Betjeman Millennium Park (Betjeman Millennium Park Trust)
By Flora Nuttgens
The track can be heard here: Betjeman Millennium Park(Betjeman Millennium Park Trust)
More information about the park can be found here: Betjeman Millennium Park(Betjeman Millennium Park Trust)
The text is as follows:
My name is Flora Nuttgens and I'm a Trustee of the Betjeman Millennium Park (Betjeman Millennium Park Trust). I joined the management team in 2014.
The Betjeman Millennium Park (Betjeman Millennium Park Trust) was set up by a group of public-spirited local people to preserve the two-acre plot of land between the Parish Church and the Lamb pub from threatened private development.
The former allotment garden had been neglected, but its position at the historic heart of the Wantage Conservation Area, beside Letcombe Brook and near the former home of Wantage's most famous modern resident, the poet Sir John Betjeman, made it an important asset to our town.
Letcombe Brook and the Leat stream surround the Park on three sides. They provide Wantage with water and are special natural habitats, but they can be damaged by pollution from development too close to their banks.
The Park's founders realised that the land had to be saved to provide a tranquil green space for people and wildlife and to preserve the town's historic character.
They also saw an opportunity to mark the Millennium and celebrate the town's relationship with Sir John Betjeman.
Betjeman lived just above the Park at the Mead, from 1951 to 1972. He was famous for his poetry about people and places, and several are about Wantage and the Downs. He became the nation's poet, the Poet Laureate, in 1972.
The founder Trustees were Linda Allen, Brian Chisholm, Anne Chynoweth, Ralph Cobham, Irene Hancock, Dick Squires and Sheila Terry. They first established a charitable trust to create and care for the Park. This Trust successfully objected to the development plans, gained planning consent, and raised the funds to buy the land – all of which were huge undertakings. The Trustees then looked for landscape designers and artists to help them turn their vision into reality.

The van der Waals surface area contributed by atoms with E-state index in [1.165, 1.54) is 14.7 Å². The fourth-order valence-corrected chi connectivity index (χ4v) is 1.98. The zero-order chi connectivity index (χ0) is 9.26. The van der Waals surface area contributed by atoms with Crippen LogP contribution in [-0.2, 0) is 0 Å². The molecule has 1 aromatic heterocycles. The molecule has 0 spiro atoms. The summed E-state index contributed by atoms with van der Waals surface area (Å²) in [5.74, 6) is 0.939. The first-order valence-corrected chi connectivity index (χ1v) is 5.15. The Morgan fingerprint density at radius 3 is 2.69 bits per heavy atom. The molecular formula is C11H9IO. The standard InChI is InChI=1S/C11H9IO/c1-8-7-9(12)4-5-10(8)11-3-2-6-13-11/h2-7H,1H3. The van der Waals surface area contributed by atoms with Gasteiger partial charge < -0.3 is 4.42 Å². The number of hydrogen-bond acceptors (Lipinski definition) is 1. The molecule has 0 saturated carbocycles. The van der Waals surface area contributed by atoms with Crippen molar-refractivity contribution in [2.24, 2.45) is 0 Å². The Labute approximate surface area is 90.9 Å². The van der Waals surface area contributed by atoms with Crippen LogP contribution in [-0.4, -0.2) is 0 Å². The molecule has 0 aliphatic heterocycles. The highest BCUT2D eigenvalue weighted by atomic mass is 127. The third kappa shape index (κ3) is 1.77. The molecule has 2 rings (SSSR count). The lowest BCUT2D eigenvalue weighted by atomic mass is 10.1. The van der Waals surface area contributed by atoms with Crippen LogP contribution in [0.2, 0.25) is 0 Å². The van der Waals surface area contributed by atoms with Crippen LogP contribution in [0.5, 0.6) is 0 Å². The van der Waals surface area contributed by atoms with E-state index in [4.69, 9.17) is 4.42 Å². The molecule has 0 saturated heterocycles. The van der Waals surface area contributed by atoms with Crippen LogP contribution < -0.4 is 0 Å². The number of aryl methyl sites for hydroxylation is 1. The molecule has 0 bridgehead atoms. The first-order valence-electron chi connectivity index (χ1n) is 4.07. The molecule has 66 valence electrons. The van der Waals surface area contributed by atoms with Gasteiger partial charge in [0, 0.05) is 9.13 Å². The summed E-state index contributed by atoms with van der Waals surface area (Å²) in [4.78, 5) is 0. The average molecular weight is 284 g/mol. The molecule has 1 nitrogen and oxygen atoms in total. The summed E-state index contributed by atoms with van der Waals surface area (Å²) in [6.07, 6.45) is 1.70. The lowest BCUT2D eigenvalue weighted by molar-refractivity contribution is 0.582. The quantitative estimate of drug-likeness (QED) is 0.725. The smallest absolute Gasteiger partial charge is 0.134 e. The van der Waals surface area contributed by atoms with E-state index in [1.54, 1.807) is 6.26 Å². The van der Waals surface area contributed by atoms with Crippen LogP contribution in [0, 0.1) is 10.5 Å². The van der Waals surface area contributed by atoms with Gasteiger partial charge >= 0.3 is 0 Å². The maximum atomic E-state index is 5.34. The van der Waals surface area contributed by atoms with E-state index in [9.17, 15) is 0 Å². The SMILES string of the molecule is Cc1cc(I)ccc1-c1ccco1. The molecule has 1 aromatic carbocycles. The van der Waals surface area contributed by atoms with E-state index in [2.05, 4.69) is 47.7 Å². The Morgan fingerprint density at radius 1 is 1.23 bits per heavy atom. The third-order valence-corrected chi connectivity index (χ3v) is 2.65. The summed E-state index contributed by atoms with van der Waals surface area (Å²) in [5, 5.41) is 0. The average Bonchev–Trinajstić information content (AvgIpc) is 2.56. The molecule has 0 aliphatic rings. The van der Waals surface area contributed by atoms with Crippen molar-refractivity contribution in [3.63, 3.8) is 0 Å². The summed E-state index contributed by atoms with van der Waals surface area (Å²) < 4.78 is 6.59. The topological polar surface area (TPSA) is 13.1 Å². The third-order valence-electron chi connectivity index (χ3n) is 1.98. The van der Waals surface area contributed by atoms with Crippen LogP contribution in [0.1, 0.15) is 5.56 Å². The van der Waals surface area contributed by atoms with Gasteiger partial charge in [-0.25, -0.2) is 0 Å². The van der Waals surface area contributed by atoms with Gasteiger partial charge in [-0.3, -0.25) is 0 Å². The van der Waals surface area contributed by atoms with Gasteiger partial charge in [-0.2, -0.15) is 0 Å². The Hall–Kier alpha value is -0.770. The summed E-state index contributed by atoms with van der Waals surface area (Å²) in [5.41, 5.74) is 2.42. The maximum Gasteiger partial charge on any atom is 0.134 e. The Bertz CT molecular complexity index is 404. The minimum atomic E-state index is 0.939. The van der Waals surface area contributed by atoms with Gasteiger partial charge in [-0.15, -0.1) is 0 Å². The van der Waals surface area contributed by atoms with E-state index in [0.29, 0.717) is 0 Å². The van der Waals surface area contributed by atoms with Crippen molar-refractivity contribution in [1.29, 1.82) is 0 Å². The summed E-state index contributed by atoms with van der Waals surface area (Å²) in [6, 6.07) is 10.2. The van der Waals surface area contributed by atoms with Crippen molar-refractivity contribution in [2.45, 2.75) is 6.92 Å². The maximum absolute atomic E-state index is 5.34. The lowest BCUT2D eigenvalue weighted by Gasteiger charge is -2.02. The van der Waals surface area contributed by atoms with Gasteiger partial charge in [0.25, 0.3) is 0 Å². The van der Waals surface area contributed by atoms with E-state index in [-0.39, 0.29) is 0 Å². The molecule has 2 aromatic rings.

Chelsea Flower Show gold medalist Gabriella Pape was commissioned to design the Park. She made outstanding use of the land's existing character, creating a graceful layout that framed a variety of semi-natural spaces, from sunlit meadow to deep shade. The planting scheme would use native species to support local biodiversity.
For human visitors, there would be a central arena where events could be held, children could play, and picnics could be enjoyed. Paths were designed for disability access. There would be benches to rest on and enjoy the views of the Park's glades, the Spring bulbs and blossoms, the wildflowers of Summer and the Autumn leaves and berries. Evergreens would brighten the Park in Winter. Huge sarsen stones would link the Park with the ancient landscape of the Downs.
But how to bring Betjeman to his Park? The Trustees were inspired to create a poetry trail and they chose Alec Peever, the distinguished local sculptor responsible for the Princess Diana Memorial Walk in Kensington Gardens.